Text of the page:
Hepatitis likely did not stay in Vegas
Anyone who was treated at the Endoscopy Center of Southern Nevada between March 2004 and January should be tested for hepatitis and HIV, says a Hawaii infectious disease specialist.
"The flight from Honolulu to Las Vegas is almost continual," said Dr. Alan Tice, expressing concern that some islanders or family living in Las Vegas might have had procedures at the clinic.
An investigation began in January when an unusual number of hepatitis C cases were traced to the clinic, which had been reusing syringes and vials of medicine for about four years.
About 40,000 people who received anesthesia at the center during that time could have been exposed to hepatitis C and other viruses, Nevada health officials said.
They could include Hawaii residents or others with Hawaii ties, said Tice, a professor at the University of Hawaii John A. Burns School of Medicine. "A huge community of Hawaiians live there."
Hepatitis C affects about one in 50 Americans, and most do not know they have it, said Tice. "They don't come down with an expression of the disease, and it causes cancer and cirrhosis (of the liver) 20 to 50 years later. It is a silent epidemic."
Tice has a private practice and works with the Hepatitis Support Network of Hawaii on outreach efforts to educate, test and treat people with hepatitis.
"What I deal with are people who figure out they have it early, and I can do something about it, which I love," he said. "Or they come when the iceberg surfaces and they're ready to die, and there is nothing I can do about it and I hate that."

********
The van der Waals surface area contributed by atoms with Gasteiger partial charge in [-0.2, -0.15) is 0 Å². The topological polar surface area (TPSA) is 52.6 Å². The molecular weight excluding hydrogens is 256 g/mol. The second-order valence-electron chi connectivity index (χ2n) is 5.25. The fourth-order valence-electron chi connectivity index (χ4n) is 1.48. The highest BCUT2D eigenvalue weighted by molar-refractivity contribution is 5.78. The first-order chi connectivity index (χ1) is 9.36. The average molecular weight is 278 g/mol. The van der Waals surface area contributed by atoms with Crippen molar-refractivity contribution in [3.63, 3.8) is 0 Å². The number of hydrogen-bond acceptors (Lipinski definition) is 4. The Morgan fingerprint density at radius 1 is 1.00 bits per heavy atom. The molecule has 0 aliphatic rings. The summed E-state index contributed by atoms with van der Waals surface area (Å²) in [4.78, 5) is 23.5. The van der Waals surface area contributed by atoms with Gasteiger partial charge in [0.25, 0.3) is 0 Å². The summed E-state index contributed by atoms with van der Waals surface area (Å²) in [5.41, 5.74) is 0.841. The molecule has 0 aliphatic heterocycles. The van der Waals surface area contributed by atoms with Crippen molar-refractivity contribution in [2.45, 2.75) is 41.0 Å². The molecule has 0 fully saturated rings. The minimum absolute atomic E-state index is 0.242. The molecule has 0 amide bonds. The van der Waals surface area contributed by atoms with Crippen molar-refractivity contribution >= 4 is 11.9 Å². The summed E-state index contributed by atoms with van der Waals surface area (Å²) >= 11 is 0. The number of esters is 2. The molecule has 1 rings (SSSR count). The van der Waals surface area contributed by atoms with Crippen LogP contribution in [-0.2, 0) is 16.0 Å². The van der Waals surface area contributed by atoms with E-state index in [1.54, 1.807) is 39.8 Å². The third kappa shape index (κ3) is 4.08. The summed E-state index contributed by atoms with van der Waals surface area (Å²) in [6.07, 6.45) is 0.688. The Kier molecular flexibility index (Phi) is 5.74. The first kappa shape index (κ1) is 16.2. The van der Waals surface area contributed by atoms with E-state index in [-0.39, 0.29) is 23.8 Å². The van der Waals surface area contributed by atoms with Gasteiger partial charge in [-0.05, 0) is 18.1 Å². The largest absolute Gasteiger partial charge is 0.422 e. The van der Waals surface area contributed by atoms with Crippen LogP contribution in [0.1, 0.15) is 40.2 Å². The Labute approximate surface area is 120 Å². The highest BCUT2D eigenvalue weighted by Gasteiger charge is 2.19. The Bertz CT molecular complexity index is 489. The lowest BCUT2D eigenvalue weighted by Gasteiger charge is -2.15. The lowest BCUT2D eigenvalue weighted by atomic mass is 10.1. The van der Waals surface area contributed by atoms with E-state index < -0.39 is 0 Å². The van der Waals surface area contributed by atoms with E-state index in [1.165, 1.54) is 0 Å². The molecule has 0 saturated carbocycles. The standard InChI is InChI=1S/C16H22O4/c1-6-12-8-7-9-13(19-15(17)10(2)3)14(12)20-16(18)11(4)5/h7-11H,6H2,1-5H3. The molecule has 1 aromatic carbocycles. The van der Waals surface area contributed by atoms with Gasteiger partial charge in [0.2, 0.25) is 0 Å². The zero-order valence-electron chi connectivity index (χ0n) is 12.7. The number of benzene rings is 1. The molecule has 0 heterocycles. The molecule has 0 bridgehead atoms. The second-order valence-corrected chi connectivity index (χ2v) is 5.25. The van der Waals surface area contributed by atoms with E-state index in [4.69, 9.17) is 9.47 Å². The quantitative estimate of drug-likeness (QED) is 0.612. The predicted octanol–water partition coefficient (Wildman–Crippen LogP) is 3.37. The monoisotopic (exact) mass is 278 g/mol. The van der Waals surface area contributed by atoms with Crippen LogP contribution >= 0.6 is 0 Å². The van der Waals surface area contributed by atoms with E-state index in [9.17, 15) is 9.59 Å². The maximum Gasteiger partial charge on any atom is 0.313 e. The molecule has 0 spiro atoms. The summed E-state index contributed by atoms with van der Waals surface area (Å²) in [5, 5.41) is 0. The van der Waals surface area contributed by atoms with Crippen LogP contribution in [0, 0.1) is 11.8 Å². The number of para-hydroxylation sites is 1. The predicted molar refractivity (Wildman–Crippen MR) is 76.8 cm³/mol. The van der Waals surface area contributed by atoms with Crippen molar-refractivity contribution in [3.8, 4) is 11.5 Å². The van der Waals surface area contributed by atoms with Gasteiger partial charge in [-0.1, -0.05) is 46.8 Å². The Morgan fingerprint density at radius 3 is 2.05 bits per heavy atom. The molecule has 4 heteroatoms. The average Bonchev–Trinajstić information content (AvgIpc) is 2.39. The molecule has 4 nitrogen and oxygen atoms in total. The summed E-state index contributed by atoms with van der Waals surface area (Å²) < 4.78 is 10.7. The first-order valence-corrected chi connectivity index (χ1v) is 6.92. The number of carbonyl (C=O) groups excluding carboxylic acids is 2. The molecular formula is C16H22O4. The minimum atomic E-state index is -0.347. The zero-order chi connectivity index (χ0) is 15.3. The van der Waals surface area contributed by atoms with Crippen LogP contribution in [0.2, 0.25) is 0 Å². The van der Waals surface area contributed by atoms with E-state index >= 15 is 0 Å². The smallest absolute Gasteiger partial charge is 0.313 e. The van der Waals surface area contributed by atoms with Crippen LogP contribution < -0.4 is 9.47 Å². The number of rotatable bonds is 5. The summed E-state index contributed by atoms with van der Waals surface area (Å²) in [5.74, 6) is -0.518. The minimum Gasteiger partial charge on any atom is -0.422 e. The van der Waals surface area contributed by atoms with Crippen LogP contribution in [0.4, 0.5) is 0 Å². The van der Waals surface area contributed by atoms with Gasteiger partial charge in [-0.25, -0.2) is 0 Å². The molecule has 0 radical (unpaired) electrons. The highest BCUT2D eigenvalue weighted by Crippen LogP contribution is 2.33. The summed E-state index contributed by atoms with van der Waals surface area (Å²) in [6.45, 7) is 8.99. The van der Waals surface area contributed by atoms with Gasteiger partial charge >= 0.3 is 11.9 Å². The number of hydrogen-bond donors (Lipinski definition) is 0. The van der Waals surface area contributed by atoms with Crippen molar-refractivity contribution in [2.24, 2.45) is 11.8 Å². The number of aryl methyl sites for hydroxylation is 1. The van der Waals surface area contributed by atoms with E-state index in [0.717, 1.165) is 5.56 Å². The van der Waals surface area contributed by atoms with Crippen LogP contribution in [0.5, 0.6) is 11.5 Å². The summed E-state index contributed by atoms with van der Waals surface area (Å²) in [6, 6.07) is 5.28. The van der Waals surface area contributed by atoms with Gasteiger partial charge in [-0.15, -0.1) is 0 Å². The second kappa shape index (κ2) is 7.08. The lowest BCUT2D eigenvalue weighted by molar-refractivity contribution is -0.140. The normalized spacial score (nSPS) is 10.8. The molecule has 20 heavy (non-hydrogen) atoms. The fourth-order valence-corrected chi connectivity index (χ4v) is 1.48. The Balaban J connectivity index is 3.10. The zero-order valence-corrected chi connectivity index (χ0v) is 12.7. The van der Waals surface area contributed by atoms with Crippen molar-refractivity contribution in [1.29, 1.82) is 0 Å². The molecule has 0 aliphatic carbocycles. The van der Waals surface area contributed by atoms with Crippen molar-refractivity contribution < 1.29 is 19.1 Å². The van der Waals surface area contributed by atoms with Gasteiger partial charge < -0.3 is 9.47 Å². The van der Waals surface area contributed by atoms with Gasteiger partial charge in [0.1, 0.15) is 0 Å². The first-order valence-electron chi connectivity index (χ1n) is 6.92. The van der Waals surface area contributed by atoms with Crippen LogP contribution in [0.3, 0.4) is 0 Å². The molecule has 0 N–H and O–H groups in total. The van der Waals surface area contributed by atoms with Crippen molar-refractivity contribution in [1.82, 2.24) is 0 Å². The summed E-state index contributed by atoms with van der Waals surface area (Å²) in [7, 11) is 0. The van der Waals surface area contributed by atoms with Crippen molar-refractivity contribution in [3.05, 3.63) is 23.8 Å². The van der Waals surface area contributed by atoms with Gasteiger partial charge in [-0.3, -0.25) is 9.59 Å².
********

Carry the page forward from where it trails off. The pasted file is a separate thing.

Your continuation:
Hepatitis A is transmitted orally through bad food and water, while hepatitis B and C are potentially fatal blood-borne viruses.
There are effective vaccines for hepatitis A and B but none for hepatitis C. There are also some "new miracle drugs" for hepatitis B as a spinoff from HIV research, Tice said.
Treatment for hepatitis C takes almost a year "of people not feeling well" from the toxic drugs, he said. "Yet the success rate is good."
Hepatitis B is more easily transferred among household members than hepatitis C, and homeless people are particularly susceptible through sharing of toothbrushes or razors, Tice said.
Hawaii has the highest rate of liver cancer per capita in the nation, largely because of people coming here from Pacific islands or countries who were never vaccinated and have the virus without knowing it, he said.
Risk factors for the B and C viruses include injection drugs, even 20 to 50 years ago, and use of unsterilized needles and instruments for medical and dental work, tattoos and body-piercing, Tice said. He urges anyone with those risk factors to get tested.
He said about 600 people have been screened for hepatitis B and C through the Hepatitis Support Network's outreach efforts at health fairs, churches and other events. "We found a lot of people who had no idea they had an infection," about 10 percent, he said. "Now we're evaluating and treating them."
Tice said the dangerous practices uncovered in the Endoscopy Center of Southern Nevada underscore "the value and importance of infection control. People are often unwilling to pay for it because it may not make a difference this month. ... But down the road, we will see the consequences in 20 to 30 years from what happened in that clinic.
"It's like Chernobyl, if you will," he said, referring to the 1986 nuclear accident in Ukraine, then part of the Soviet Union.
May event will raise funds for testing
The Hepatitis Support Network of Hawaii will observe World Hepatitis Day with a fundraising event at 6 p.m. May 19 at Rumours Nightclub in the Ala Moana Hotel.
The funds are needed to support the nonprofit organization's programs to educate, prevent, diagnose and treat hepatitis.
With help from corporate and individual donors, the network offered free testing and vaccinations last year to more than 600 Asians and Pacific islanders and their families.
The World Hepatitis Day Event will feature live entertainment, a silent auction and an all-you-can-eat pupu table. Auction items, volunteers and donations are needed. Tickets are $20 in advance, $30 at the door.
For more information or to offer kokua, call 373-3488 or 221-6204.